Modern Software Experience

2012-02-27

more GEDCOM magic

GEDCOM 5.5EL

GEDCOM 5.5EL is a set of GEDCOM extensions.
The GEDCOM 5.5EL (Extended Locations) specification is on GenWiki, the genealogy wiki maintained by the Verein für Computergenealogie e.V., the German Society for Computer Genealogy. The one-page specification is available in both German and English. It mentions half a dozen genealogy applications that read and write GEDCOM 5.5EL, but it does not tell implementers how to recognise a GEDCOM 5.5EL file.

There is no official method for detecting the GEDCOM 5.5EL extensions.

detecting GEDCOM 5.5EL

There is no official method for detecting the GEDCOM 5.5EL extensions. Detecting GEDCOM 5.5EL would be easy if the GEDCOM 5.5EL specification called for the addition of some tell-tale marker to the GEDCOM header, but it does not. However, some applications, such as PC-AHNEN, do add some information to the GEDCOM header.


0 HEAD
1 SOUR PCAHNEN
2 VERS 2010
1 DATE 27 FEB 2012
1 DEST PAF
1 GEDC
2 VERS 5.5.1 EL
3 _EXTENDED_LOCATIONS
2 FORM LINEAGE-LINKED
1 CHAR UTF-8

PC-AHNEN GEDCOM header

Specifically, PC-AHNEN adds a space and EL to the version number, and adds the extra line 3 _EXTENDED_LOCATIONS below it.
The 3 _EXTENDED_LOCATIONS line is legal; the non-standard tag _EXTENDED_LOCATIONS starts with an underscore, and is 19 characters long, while GEDCOM tags are allowed to be up to 31 characters in length. However, the addition of a space and EL to the version number is illegal, and the non-standard version number may prevent GEDCOM readers from recognising the file as a GEDCOM 5.5.1 file.
The illegal VERS value invalidates the GEDCOM header and as a rule, GEDCOM readers should reject files that do not even contain a valid GEDCOM header. A forgiving GEDCOM reader that recognises the illegal value could issue a non-fatal error and continue.

Once you know this GEDCOM header extension exists, it makes some sense to look for it, but this GEDCOM header addition is completely non-standard. The _EXTENDED_LOCATIONS tag is not in the GEDCOM 5.5EL specification, so you cannot rely on it being present in every GEDCOM 5.5EL file.

GEDCOM 5.5EL application list

One possibility is using a list of GEDCOM 5.5EL supporting applications and version numbers to recognise GEDCOM 5.5EL, but that kludge has serious limitations. First of all, there is no official list of GEDCOM 5.5EL-supporting applications. The half dozen applications on the GEDCOM 5.5EL page do not constitute a complete list of applications that support GEDCOM 5.5EL. It is a list that of the applications whose vendors joined together to create GEDCOM 5.5EL as an extension supported by all. It does not list the minimum version numbers, nor any of the applications that came to support GEDCOM 5.5EL later.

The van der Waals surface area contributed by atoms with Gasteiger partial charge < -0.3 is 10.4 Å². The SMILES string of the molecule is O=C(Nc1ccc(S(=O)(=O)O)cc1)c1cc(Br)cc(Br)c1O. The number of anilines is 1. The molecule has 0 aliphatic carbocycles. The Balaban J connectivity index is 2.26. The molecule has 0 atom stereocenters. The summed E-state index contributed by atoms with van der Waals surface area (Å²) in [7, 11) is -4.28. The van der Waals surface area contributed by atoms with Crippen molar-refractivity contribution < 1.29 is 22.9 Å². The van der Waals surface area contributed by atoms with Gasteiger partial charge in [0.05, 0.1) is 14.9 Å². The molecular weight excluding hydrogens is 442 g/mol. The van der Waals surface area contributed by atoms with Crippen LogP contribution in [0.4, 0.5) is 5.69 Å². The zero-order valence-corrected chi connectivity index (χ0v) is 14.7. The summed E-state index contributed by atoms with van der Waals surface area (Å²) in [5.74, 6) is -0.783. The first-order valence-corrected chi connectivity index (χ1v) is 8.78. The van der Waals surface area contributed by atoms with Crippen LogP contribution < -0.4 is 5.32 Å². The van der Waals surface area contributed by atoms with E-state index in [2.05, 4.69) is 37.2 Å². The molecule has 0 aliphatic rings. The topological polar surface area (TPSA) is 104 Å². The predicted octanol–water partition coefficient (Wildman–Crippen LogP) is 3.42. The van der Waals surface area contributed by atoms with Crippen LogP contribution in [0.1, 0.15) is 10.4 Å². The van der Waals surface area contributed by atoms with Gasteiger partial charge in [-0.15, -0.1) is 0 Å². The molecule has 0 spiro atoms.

Besides, even if such a list were available, it would not do much good. After all, an application that supports GEDCOM 5.5EL might offer an option to turn GEDCOM 5.5EL output on or off. So, even when you know the application and version number, and know it supports GEDCOM 5.5EL, you still do not whether the GEDCOM file actually contains GEDCOM 5.5EL extensions or not.
Perhaps the biggest issue with the application list approach is that it depends on each GEDCOM reader having an up-to-date version of that list; GEDCOM 5.5EL files from a brand new applications will not be recognised by an older applications that are no longer being maintained.

A GEDCOM file that contains PLAC tags but no _LOC tags, isn't a GEDCOM 5.5EL file.

_LOC tag

Here is a simple, reliable and practical way to detect GEDCOM 5.5EL; just look for the _LOC tag. A GEDCOM file that uses GEDCOM 5.5EL is practically sure to contain the _LOC tag; the _LOC tag will only be absent in the highly unlikely case that the GEDCOM file does not contain any place names. A GEDCOM file that contains PLAC tags but no _LOC tags, isn't a GEDCOM 5.5EL file.

If the file does not contain PLAC tags, it might still be a GEDCOM 5.5EL file. A GEDCOM reader could look for the _GODP and _WITN tags, but there are several issues with that.
It is not wise to make detection logic more complex than it needs to be, and it is not wise to rely on the _GODP and _WITN tags. Because GODP and WITN used to be GEDCOM tags (removed in GEDCOM 5.4), it is not unlikely that several applications now support _GODP and _WITN instead without supporting GEDCOM 5.5EL.
You also have to wonder how much detection effort a GEDCOM file without place names is still worth.
The real clincher is that looking for the _LOC tag is a reasonable detection method, and that it is trivial for a GEDCOM writer to ensure that its GEDCOM 5.5EL files contains at least one _LOC record. After all, a valid GEDCOM file should contain two addresses; the submitter address in the SUBM record, and the vendor address in the GEDCOM header.

detection

A GEDCOM reader can recognise a GEDCOM 5.5EL file by looking for the _LOC tag. A GEDCOM reader need not bother using any vendor-specific extensions to GEDCOM 5.5EL to recognise GEDCOM 5.5EL, should not rely on a list of applications and version numbers, and not try to use the _GODP or _WITN tag to detect GEDCOM 5.5EL. A GEDCOM reader should keep it simple, and stick to a straightforward check for the _LOC tag.

A GEDCOM writer using GEDCOM 5.5EL should ensure detection of the GEDCOM 5.5EL extensions by all GEDCOM readers using this straightforward method, even for databases that are devoid of place names, by including a _LOC record for the vendor address in the GEDCOM header.

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